General, Minerals | October 12, 2016 | Author: Naturopath
Iron is an essential trace mineral that the body needs for growth, energy production, and immune health. Like many minerals, it has a relatively narrow “ideal” range – having too little in the body will result in anaemia, depression, infection and other conditions; too much iron can lead to heart disease, diabetes and organ failure.
Iron is quite stubborn when it comes to be being absorbed and excreted. Trying to boost iron through diet alone can be difficult, but supplementation is not an option for some people. Trying to reduce iron overload can be even trickier.
But there is good news.
Alternative medicine and lifestyle modifications can help to keep iron levels in check.
Here's the catch...
It doesn't run smoothly all the time. In fact, iron overload is quite common, and iron deficiency is the leading nutritional deficiency in the world!
Vegetarian and vegan diets are thought of as low-iron diets. But with iron deficiency being so common, it's safe to say that it's difficult to maintain iron level no matter what you eat!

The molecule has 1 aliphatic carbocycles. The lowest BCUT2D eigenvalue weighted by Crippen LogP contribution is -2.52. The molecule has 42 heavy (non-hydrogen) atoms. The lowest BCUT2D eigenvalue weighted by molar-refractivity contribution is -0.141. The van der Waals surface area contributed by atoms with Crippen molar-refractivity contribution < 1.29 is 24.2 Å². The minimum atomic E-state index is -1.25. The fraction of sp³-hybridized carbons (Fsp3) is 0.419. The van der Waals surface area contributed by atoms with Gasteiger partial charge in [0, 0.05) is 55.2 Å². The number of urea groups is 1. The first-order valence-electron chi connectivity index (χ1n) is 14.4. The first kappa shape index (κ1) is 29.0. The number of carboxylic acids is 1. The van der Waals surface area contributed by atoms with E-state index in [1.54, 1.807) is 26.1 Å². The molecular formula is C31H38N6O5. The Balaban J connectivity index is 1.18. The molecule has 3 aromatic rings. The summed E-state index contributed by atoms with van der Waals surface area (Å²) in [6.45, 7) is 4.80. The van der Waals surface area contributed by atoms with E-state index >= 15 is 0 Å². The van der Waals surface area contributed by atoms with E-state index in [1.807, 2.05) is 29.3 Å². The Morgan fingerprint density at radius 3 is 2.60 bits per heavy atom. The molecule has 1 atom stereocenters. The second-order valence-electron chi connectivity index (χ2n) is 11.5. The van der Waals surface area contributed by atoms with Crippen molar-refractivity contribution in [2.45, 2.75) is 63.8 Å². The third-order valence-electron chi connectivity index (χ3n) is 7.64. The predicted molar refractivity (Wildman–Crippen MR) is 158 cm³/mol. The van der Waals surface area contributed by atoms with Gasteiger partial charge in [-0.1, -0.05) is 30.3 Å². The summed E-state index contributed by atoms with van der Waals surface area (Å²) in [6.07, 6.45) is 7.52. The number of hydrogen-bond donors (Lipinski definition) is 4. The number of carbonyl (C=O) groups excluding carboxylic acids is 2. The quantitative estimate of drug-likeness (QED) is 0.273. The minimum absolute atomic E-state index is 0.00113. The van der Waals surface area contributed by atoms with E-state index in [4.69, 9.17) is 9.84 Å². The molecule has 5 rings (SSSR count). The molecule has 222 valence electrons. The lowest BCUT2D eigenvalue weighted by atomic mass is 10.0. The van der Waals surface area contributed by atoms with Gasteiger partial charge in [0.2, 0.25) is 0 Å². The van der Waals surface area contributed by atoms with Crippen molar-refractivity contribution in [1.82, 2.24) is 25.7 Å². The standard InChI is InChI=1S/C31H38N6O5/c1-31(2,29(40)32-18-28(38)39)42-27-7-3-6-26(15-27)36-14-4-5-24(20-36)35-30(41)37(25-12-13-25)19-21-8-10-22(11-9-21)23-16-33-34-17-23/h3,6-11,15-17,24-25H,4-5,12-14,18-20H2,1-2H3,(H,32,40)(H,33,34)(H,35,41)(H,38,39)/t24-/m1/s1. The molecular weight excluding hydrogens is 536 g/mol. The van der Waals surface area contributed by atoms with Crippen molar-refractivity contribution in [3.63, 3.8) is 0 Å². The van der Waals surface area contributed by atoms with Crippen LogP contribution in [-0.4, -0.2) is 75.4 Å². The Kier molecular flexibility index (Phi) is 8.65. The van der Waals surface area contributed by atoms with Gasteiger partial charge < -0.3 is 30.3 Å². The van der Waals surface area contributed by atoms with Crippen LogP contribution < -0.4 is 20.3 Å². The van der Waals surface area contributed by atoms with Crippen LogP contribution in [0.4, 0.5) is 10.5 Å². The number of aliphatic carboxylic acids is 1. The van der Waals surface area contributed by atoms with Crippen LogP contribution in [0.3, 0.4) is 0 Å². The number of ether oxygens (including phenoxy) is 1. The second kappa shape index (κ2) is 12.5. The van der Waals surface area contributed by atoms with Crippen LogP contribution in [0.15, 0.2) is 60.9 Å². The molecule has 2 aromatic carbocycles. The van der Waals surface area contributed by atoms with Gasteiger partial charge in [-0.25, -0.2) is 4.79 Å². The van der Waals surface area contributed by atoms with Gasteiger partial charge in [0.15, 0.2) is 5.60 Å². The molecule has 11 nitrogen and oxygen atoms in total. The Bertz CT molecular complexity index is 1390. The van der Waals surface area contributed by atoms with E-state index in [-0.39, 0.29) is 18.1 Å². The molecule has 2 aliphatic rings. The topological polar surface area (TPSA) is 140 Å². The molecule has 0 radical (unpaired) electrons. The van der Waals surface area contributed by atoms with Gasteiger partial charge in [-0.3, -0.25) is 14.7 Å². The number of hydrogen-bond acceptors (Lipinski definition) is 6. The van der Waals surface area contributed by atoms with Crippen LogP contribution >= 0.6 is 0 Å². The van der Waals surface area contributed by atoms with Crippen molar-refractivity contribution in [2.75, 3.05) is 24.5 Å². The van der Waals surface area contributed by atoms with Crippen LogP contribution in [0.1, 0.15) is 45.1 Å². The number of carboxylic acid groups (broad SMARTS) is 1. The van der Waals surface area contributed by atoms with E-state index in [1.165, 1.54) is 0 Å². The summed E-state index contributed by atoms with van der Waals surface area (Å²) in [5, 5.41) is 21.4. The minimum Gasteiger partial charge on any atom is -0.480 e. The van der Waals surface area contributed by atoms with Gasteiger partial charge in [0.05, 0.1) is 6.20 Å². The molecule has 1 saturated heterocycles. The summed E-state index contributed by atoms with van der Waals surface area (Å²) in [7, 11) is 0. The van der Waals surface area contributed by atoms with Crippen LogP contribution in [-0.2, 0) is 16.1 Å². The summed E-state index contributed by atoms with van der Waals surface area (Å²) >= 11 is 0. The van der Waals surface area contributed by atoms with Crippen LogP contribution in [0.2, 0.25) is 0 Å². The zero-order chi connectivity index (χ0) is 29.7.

In Australia, the recommended daily intake (RDI) of iron ranges from 6mg to 18mg per day, depending on gender and life stage.
Preconception, pregnancy and lactation require even higher amounts to support both mum and bub.
Given that iron is a trace mineral, it can be challenging to reach the required amount through diet alone without concerted effort.
Interference to iron absorption happens in two ways – physical conditions such as coeliac disease inhibit the physical ability to absorb iron, while dietary factors can bind to iron and prevent the mineral from being absorbed. Iron needs to be free for uptake by the small intestines in its most absorbable form. There are foods, supplements, drugs and beverages that can reduce how much iron is absorbed – we'll discuss these in a moment!
The most common cause of iron deficiency is heavy, frequent or prolonged menstruation. Any disease that involves blood loss can contribute to low iron levels. Conditions that cause bleeding in the gastrointestinal tract (peptic ulcers, colon polyps, or hernias) can go undetected until serious symptoms appear – tell your doctor if you experience any gastrointestinal symptoms alongside iron deficiency.
For viruses to spread throughout the body, they hijack cells and speed up processes like energy production and DNA replication. These processes require iron, and many viruses are capable of altering iron metabolism to support their spread. This can appear on a blood test as having high levels of circulating iron. These levels usually return to normal after the illness has passed, or can be managed in chronic infection such as hepatitis C or HIV.